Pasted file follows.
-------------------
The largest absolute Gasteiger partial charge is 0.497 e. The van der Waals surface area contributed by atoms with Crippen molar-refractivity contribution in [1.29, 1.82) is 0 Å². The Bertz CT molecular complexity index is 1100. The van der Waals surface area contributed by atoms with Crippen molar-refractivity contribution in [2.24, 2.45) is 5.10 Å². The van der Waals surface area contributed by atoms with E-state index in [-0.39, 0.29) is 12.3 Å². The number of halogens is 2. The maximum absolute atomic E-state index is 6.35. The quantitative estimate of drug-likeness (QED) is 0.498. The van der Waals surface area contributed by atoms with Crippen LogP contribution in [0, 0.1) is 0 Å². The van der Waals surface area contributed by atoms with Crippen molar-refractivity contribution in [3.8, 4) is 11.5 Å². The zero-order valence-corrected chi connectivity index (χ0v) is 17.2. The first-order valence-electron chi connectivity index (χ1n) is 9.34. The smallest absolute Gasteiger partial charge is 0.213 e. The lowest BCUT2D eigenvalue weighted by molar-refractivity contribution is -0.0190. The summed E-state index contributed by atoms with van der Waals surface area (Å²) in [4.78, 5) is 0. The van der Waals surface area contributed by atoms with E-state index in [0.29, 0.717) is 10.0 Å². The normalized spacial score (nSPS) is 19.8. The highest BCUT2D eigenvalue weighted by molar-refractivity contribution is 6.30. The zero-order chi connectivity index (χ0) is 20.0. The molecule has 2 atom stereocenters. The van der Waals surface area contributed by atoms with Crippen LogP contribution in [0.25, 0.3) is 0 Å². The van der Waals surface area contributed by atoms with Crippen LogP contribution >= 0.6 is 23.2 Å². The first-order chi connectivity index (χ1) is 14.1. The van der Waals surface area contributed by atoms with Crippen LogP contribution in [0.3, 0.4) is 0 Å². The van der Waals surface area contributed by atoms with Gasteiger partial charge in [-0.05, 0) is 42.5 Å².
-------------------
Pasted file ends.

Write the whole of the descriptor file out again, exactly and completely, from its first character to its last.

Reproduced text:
The largest absolute Gasteiger partial charge is 0.497 e. The van der Waals surface area contributed by atoms with Crippen molar-refractivity contribution in [1.29, 1.82) is 0 Å². The Bertz CT molecular complexity index is 1100. The van der Waals surface area contributed by atoms with Crippen molar-refractivity contribution in [2.24, 2.45) is 5.10 Å². The van der Waals surface area contributed by atoms with E-state index in [-0.39, 0.29) is 12.3 Å². The number of halogens is 2. The maximum absolute atomic E-state index is 6.35. The quantitative estimate of drug-likeness (QED) is 0.498. The van der Waals surface area contributed by atoms with Crippen LogP contribution in [0, 0.1) is 0 Å². The van der Waals surface area contributed by atoms with Crippen molar-refractivity contribution in [3.8, 4) is 11.5 Å². The zero-order valence-corrected chi connectivity index (χ0v) is 17.2. The first-order valence-electron chi connectivity index (χ1n) is 9.34. The smallest absolute Gasteiger partial charge is 0.213 e. The lowest BCUT2D eigenvalue weighted by molar-refractivity contribution is -0.0190. The summed E-state index contributed by atoms with van der Waals surface area (Å²) in [4.78, 5) is 0. The van der Waals surface area contributed by atoms with E-state index in [0.29, 0.717) is 10.0 Å². The normalized spacial score (nSPS) is 19.8. The highest BCUT2D eigenvalue weighted by molar-refractivity contribution is 6.30. The zero-order chi connectivity index (χ0) is 20.0. The molecule has 2 atom stereocenters. The van der Waals surface area contributed by atoms with Crippen LogP contribution in [0.25, 0.3) is 0 Å². The van der Waals surface area contributed by atoms with Crippen LogP contribution >= 0.6 is 23.2 Å². The first-order chi connectivity index (χ1) is 14.1. The van der Waals surface area contributed by atoms with Crippen LogP contribution in [0.3, 0.4) is 0 Å². The van der Waals surface area contributed by atoms with Gasteiger partial charge in [-0.05, 0) is 42.5 Å².